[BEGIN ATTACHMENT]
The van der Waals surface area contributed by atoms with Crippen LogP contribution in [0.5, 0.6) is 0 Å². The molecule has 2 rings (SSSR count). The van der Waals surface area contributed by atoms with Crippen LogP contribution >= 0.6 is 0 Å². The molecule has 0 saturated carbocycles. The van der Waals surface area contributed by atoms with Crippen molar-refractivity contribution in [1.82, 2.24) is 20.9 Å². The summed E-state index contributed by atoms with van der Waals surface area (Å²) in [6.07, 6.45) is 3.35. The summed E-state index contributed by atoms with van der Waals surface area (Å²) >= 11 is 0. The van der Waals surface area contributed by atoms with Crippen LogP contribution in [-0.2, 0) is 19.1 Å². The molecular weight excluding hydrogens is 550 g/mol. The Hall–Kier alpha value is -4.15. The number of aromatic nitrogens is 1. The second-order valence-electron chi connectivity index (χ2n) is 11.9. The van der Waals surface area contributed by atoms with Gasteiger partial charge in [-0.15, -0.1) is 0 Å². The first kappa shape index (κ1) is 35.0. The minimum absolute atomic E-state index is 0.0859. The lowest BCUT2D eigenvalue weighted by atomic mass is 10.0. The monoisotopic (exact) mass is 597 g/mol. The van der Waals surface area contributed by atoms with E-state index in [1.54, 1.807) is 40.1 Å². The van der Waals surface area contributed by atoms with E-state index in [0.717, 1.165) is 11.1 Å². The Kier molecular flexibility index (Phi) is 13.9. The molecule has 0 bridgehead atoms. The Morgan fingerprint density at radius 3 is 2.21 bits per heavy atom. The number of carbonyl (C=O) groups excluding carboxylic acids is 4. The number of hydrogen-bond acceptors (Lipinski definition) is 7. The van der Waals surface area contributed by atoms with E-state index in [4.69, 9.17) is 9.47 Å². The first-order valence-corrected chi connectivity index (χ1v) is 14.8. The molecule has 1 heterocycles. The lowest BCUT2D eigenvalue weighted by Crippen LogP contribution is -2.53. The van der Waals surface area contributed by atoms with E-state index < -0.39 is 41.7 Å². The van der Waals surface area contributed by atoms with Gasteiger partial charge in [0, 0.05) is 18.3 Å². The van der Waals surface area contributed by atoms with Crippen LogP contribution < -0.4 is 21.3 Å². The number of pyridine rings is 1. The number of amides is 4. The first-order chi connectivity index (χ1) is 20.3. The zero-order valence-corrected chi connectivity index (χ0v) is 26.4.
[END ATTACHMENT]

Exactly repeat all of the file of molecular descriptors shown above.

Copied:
The van der Waals surface area contributed by atoms with Crippen LogP contribution in [0.5, 0.6) is 0 Å². The molecule has 2 rings (SSSR count). The van der Waals surface area contributed by atoms with Crippen LogP contribution >= 0.6 is 0 Å². The molecule has 0 saturated carbocycles. The van der Waals surface area contributed by atoms with Crippen molar-refractivity contribution in [1.82, 2.24) is 20.9 Å². The summed E-state index contributed by atoms with van der Waals surface area (Å²) in [6.07, 6.45) is 3.35. The summed E-state index contributed by atoms with van der Waals surface area (Å²) >= 11 is 0. The van der Waals surface area contributed by atoms with Crippen LogP contribution in [-0.2, 0) is 19.1 Å². The molecular weight excluding hydrogens is 550 g/mol. The Hall–Kier alpha value is -4.15. The number of aromatic nitrogens is 1. The second-order valence-electron chi connectivity index (χ2n) is 11.9. The van der Waals surface area contributed by atoms with Gasteiger partial charge in [-0.15, -0.1) is 0 Å². The first kappa shape index (κ1) is 35.0. The minimum absolute atomic E-state index is 0.0859. The lowest BCUT2D eigenvalue weighted by atomic mass is 10.0. The monoisotopic (exact) mass is 597 g/mol. The van der Waals surface area contributed by atoms with E-state index in [1.54, 1.807) is 40.1 Å². The van der Waals surface area contributed by atoms with E-state index in [0.717, 1.165) is 11.1 Å². The Kier molecular flexibility index (Phi) is 13.9. The molecule has 0 bridgehead atoms. The Morgan fingerprint density at radius 3 is 2.21 bits per heavy atom. The number of carbonyl (C=O) groups excluding carboxylic acids is 4. The number of hydrogen-bond acceptors (Lipinski definition) is 7. The van der Waals surface area contributed by atoms with E-state index in [4.69, 9.17) is 9.47 Å². The first-order valence-corrected chi connectivity index (χ1v) is 14.8. The molecule has 1 heterocycles. The lowest BCUT2D eigenvalue weighted by Crippen LogP contribution is -2.53. The van der Waals surface area contributed by atoms with E-state index < -0.39 is 41.7 Å². The van der Waals surface area contributed by atoms with Gasteiger partial charge in [0, 0.05) is 18.3 Å². The van der Waals surface area contributed by atoms with Crippen LogP contribution < -0.4 is 21.3 Å². The number of pyridine rings is 1. The number of amides is 4. The first-order chi connectivity index (χ1) is 20.3. The zero-order valence-corrected chi connectivity index (χ0v) is 26.4.